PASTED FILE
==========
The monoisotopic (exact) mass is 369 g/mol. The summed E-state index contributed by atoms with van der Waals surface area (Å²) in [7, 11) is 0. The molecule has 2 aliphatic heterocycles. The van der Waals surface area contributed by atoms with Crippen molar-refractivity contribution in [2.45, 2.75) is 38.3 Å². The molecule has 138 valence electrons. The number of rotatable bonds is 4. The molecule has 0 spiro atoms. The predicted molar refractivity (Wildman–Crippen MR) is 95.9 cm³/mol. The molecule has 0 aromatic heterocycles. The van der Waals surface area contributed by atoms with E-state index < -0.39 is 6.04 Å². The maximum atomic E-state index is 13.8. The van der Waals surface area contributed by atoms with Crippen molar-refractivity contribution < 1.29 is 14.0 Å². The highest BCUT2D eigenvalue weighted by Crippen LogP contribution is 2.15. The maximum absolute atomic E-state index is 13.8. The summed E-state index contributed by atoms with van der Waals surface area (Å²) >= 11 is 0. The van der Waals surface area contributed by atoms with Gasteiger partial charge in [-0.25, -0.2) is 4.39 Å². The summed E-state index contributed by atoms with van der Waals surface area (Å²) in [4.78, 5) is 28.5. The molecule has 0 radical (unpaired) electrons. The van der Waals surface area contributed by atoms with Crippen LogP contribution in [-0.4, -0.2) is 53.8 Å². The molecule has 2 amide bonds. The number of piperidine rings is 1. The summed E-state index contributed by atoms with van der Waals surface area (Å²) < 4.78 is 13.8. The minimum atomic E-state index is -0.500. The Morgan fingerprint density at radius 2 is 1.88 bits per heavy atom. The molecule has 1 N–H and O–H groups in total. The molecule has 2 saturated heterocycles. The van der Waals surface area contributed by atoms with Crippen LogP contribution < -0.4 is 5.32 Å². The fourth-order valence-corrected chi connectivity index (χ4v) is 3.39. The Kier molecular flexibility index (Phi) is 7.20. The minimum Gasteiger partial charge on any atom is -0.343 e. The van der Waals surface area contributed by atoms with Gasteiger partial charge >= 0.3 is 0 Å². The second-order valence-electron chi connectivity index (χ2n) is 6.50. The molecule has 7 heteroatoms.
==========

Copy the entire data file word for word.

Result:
The monoisotopic (exact) mass is 369 g/mol. The summed E-state index contributed by atoms with van der Waals surface area (Å²) in [7, 11) is 0. The molecule has 2 aliphatic heterocycles. The van der Waals surface area contributed by atoms with Crippen molar-refractivity contribution in [2.45, 2.75) is 38.3 Å². The molecule has 138 valence electrons. The number of rotatable bonds is 4. The molecule has 0 spiro atoms. The predicted molar refractivity (Wildman–Crippen MR) is 95.9 cm³/mol. The molecule has 0 aromatic heterocycles. The van der Waals surface area contributed by atoms with E-state index < -0.39 is 6.04 Å². The maximum atomic E-state index is 13.8. The van der Waals surface area contributed by atoms with Crippen molar-refractivity contribution < 1.29 is 14.0 Å². The highest BCUT2D eigenvalue weighted by Crippen LogP contribution is 2.15. The maximum absolute atomic E-state index is 13.8. The summed E-state index contributed by atoms with van der Waals surface area (Å²) >= 11 is 0. The van der Waals surface area contributed by atoms with Gasteiger partial charge in [-0.25, -0.2) is 4.39 Å². The summed E-state index contributed by atoms with van der Waals surface area (Å²) in [4.78, 5) is 28.5. The molecule has 0 radical (unpaired) electrons. The van der Waals surface area contributed by atoms with Crippen LogP contribution in [-0.4, -0.2) is 53.8 Å². The molecule has 2 amide bonds. The number of piperidine rings is 1. The summed E-state index contributed by atoms with van der Waals surface area (Å²) < 4.78 is 13.8. The minimum atomic E-state index is -0.500. The Morgan fingerprint density at radius 2 is 1.88 bits per heavy atom. The molecule has 1 N–H and O–H groups in total. The molecule has 2 saturated heterocycles. The van der Waals surface area contributed by atoms with Crippen LogP contribution < -0.4 is 5.32 Å². The fourth-order valence-corrected chi connectivity index (χ4v) is 3.39. The Kier molecular flexibility index (Phi) is 7.20. The minimum Gasteiger partial charge on any atom is -0.343 e. The van der Waals surface area contributed by atoms with Gasteiger partial charge >= 0.3 is 0 Å². The second-order valence-electron chi connectivity index (χ2n) is 6.50. The molecule has 7 heteroatoms.